Property developer FWJK is taking reservation orders for apartments in its new Zero-2-One Tower – set to become the tallest building in Cape Town.
In an emailed statement, the developer said that it will officially launch sales in the second half of January 2020, with prices for an apartment starting at R899,000 including VAT (excluding transfer fees).
The Zero-2-One Tower is set to be the tallest building in the Mother City at 44 storeys high. The state of the art building will include retail offerings at ground level and 550 luxury apartments.
The building is topped off with a viewing deck and promises to provide some of the most astounding 360-degree views in Cape Town.
FWJK said that the building is ‘lifted’ off the ground in order to create safe, open and protected walkways at grade which allows access at various points along the building edge for pedestrians, thereby activating the building and the urban streetscape.
The Zero-2-One Tower first made headlines in 2016, when plans to construct the R1.3 billion city centre project on the corner of Adderley and Strand Streets in Cape Town were unveiled, led by developers FWJK.
During the course of the planning for the tower, the project was hit by several delays, mostly related to the approval processes of the City of Cape Town, which included stipulations that new developments include ‘affordable housing’ – an incredibly difficult task in a city with some of the highest house and apartment prices in the country.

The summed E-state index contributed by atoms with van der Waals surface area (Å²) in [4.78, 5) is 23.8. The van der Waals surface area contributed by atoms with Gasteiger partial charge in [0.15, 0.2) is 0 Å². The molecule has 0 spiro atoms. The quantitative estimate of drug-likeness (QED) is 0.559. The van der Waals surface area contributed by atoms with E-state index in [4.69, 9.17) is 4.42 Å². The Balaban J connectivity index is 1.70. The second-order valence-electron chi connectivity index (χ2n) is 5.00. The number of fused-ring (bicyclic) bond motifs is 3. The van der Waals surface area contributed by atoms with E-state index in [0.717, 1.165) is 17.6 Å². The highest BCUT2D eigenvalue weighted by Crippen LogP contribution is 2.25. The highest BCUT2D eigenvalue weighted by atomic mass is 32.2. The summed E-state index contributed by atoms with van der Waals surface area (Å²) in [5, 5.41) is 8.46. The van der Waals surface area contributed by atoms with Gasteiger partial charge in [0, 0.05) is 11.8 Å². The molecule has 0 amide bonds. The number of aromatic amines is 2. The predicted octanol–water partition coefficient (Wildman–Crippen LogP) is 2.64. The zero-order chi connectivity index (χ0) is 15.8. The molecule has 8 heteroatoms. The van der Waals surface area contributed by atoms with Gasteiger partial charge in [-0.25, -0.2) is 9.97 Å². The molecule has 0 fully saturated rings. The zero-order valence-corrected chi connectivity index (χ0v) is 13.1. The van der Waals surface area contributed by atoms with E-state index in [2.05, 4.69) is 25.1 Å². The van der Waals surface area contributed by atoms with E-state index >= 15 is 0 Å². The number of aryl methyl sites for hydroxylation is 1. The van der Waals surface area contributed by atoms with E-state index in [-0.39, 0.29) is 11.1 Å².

More recently, on the tail of the worst quarterly economic data in a decade, it was speculated that the project had been cancelled due to a lack of funding.
Speaking to BusinessTech in June, FWJK CEO, David Williams-Jones acknowledged that procuring funds locally proved difficult because of the economic downturn – however, he said the development was able to secure funding through foreign direct investment.
“The procurement of project funding has faced headwinds and has had to be secured through foreign direct investment,” he said.
“Raising property development finance of R1 billion to undertake the project through conventional SA banking sources has proved impossible due to the current state of the economy and cautious bank appetite at the present time to lend on projects of this scale.”